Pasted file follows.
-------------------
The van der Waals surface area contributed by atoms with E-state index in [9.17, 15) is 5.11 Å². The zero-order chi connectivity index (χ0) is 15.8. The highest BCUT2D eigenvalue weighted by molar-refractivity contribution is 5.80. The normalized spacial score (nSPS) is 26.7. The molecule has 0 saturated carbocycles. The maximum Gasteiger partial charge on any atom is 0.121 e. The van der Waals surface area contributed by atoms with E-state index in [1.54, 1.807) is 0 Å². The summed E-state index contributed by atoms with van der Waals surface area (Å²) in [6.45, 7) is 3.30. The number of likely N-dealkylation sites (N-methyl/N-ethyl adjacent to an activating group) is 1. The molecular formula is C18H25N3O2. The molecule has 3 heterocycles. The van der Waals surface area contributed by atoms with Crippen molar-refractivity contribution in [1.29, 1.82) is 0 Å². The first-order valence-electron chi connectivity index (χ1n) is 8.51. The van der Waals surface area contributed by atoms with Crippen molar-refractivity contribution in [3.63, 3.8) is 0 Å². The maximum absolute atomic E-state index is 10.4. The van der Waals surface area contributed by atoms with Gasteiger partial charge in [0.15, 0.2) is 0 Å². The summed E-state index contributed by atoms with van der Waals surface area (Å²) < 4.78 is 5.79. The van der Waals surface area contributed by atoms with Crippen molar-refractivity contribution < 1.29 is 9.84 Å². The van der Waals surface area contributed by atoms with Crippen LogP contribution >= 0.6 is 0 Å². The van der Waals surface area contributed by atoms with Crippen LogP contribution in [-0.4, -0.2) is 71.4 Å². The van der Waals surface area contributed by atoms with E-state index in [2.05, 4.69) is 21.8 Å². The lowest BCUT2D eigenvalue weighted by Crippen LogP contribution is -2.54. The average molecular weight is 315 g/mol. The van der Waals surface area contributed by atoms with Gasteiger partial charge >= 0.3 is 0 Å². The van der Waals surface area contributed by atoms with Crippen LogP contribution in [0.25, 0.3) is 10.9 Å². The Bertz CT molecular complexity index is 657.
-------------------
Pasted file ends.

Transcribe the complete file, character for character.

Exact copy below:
The van der Waals surface area contributed by atoms with E-state index in [9.17, 15) is 5.11 Å². The zero-order chi connectivity index (χ0) is 15.8. The highest BCUT2D eigenvalue weighted by molar-refractivity contribution is 5.80. The normalized spacial score (nSPS) is 26.7. The molecule has 0 saturated carbocycles. The maximum Gasteiger partial charge on any atom is 0.121 e. The van der Waals surface area contributed by atoms with E-state index in [1.54, 1.807) is 0 Å². The summed E-state index contributed by atoms with van der Waals surface area (Å²) in [6.45, 7) is 3.30. The number of likely N-dealkylation sites (N-methyl/N-ethyl adjacent to an activating group) is 1. The molecular formula is C18H25N3O2. The molecule has 3 heterocycles. The van der Waals surface area contributed by atoms with Crippen molar-refractivity contribution in [1.29, 1.82) is 0 Å². The first-order valence-electron chi connectivity index (χ1n) is 8.51. The van der Waals surface area contributed by atoms with Crippen molar-refractivity contribution in [3.63, 3.8) is 0 Å². The maximum absolute atomic E-state index is 10.4. The van der Waals surface area contributed by atoms with Gasteiger partial charge in [0.15, 0.2) is 0 Å². The summed E-state index contributed by atoms with van der Waals surface area (Å²) < 4.78 is 5.79. The van der Waals surface area contributed by atoms with Crippen molar-refractivity contribution < 1.29 is 9.84 Å². The van der Waals surface area contributed by atoms with Crippen LogP contribution >= 0.6 is 0 Å². The van der Waals surface area contributed by atoms with Crippen LogP contribution in [-0.4, -0.2) is 71.4 Å². The van der Waals surface area contributed by atoms with E-state index in [2.05, 4.69) is 21.8 Å². The lowest BCUT2D eigenvalue weighted by Crippen LogP contribution is -2.54. The average molecular weight is 315 g/mol. The van der Waals surface area contributed by atoms with Gasteiger partial charge >= 0.3 is 0 Å². The van der Waals surface area contributed by atoms with Crippen LogP contribution in [0.25, 0.3) is 10.9 Å². The Bertz CT molecular complexity index is 657.